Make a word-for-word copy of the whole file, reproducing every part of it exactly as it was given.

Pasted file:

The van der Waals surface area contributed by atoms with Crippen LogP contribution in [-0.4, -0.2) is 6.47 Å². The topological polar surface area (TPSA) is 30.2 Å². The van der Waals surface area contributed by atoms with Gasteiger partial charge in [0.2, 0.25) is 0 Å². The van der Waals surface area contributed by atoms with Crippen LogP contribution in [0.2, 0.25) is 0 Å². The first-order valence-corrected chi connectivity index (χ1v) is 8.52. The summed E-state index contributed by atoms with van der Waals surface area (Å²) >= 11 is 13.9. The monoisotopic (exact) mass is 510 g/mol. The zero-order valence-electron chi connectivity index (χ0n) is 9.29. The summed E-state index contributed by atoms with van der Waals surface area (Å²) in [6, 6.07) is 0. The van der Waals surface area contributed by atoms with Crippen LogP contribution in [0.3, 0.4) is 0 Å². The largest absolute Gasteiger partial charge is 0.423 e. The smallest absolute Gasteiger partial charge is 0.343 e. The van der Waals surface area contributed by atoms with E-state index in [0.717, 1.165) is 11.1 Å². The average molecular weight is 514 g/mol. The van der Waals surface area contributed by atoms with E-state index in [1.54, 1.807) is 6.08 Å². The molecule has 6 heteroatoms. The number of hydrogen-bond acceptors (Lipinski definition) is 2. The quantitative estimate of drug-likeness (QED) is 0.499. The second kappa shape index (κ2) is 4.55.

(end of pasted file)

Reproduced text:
The van der Waals surface area contributed by atoms with Crippen LogP contribution in [-0.4, -0.2) is 6.47 Å². The topological polar surface area (TPSA) is 30.2 Å². The van der Waals surface area contributed by atoms with Gasteiger partial charge in [0.2, 0.25) is 0 Å². The van der Waals surface area contributed by atoms with Crippen LogP contribution in [0.2, 0.25) is 0 Å². The first-order valence-corrected chi connectivity index (χ1v) is 8.52. The summed E-state index contributed by atoms with van der Waals surface area (Å²) >= 11 is 13.9. The monoisotopic (exact) mass is 510 g/mol. The zero-order valence-electron chi connectivity index (χ0n) is 9.29. The summed E-state index contributed by atoms with van der Waals surface area (Å²) in [6, 6.07) is 0. The van der Waals surface area contributed by atoms with Crippen LogP contribution in [0.3, 0.4) is 0 Å². The largest absolute Gasteiger partial charge is 0.423 e. The smallest absolute Gasteiger partial charge is 0.343 e. The van der Waals surface area contributed by atoms with E-state index in [0.717, 1.165) is 11.1 Å². The average molecular weight is 514 g/mol. The van der Waals surface area contributed by atoms with E-state index in [1.54, 1.807) is 6.08 Å². The molecule has 6 heteroatoms. The number of hydrogen-bond acceptors (Lipinski definition) is 2. The quantitative estimate of drug-likeness (QED) is 0.499. The second kappa shape index (κ2) is 4.55.